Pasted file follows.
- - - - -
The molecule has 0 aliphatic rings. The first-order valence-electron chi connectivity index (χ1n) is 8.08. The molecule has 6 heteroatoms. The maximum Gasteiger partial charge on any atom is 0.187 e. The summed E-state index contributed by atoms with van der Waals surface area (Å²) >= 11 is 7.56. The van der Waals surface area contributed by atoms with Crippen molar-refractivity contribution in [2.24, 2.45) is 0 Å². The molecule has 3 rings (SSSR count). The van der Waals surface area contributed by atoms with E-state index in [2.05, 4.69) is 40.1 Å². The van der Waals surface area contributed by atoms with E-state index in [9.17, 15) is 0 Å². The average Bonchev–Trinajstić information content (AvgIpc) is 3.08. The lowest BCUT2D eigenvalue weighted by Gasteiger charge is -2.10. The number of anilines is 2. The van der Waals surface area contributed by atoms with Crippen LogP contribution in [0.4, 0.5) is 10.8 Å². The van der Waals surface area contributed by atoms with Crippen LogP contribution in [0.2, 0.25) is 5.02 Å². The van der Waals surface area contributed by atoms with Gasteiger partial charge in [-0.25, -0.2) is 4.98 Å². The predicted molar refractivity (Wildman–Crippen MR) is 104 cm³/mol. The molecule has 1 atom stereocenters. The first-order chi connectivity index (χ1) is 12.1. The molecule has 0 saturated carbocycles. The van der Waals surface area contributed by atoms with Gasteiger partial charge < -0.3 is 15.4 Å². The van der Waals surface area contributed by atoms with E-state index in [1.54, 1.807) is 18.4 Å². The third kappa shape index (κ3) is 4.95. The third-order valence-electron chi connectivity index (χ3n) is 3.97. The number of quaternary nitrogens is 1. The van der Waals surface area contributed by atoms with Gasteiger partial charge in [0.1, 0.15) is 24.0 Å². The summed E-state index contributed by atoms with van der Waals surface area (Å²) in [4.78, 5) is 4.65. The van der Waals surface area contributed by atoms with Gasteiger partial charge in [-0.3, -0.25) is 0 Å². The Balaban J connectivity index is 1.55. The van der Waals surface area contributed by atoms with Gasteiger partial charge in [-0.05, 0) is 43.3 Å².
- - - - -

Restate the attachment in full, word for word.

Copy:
The molecule has 0 aliphatic rings. The first-order valence-electron chi connectivity index (χ1n) is 8.08. The molecule has 6 heteroatoms. The maximum Gasteiger partial charge on any atom is 0.187 e. The summed E-state index contributed by atoms with van der Waals surface area (Å²) >= 11 is 7.56. The van der Waals surface area contributed by atoms with Crippen molar-refractivity contribution in [2.24, 2.45) is 0 Å². The molecule has 3 rings (SSSR count). The van der Waals surface area contributed by atoms with E-state index in [2.05, 4.69) is 40.1 Å². The van der Waals surface area contributed by atoms with E-state index in [9.17, 15) is 0 Å². The average Bonchev–Trinajstić information content (AvgIpc) is 3.08. The lowest BCUT2D eigenvalue weighted by Gasteiger charge is -2.10. The number of anilines is 2. The van der Waals surface area contributed by atoms with Crippen LogP contribution in [0.4, 0.5) is 10.8 Å². The van der Waals surface area contributed by atoms with Crippen LogP contribution in [0.2, 0.25) is 5.02 Å². The van der Waals surface area contributed by atoms with Gasteiger partial charge in [-0.25, -0.2) is 4.98 Å². The predicted molar refractivity (Wildman–Crippen MR) is 104 cm³/mol. The molecule has 1 atom stereocenters. The first-order chi connectivity index (χ1) is 12.1. The molecule has 0 saturated carbocycles. The van der Waals surface area contributed by atoms with Gasteiger partial charge < -0.3 is 15.4 Å². The van der Waals surface area contributed by atoms with E-state index in [1.54, 1.807) is 18.4 Å². The third kappa shape index (κ3) is 4.95. The third-order valence-electron chi connectivity index (χ3n) is 3.97. The number of quaternary nitrogens is 1. The van der Waals surface area contributed by atoms with Gasteiger partial charge in [0.1, 0.15) is 24.0 Å². The summed E-state index contributed by atoms with van der Waals surface area (Å²) in [4.78, 5) is 4.65. The van der Waals surface area contributed by atoms with Gasteiger partial charge in [-0.3, -0.25) is 0 Å². The Balaban J connectivity index is 1.55. The van der Waals surface area contributed by atoms with Gasteiger partial charge in [-0.05, 0) is 43.3 Å².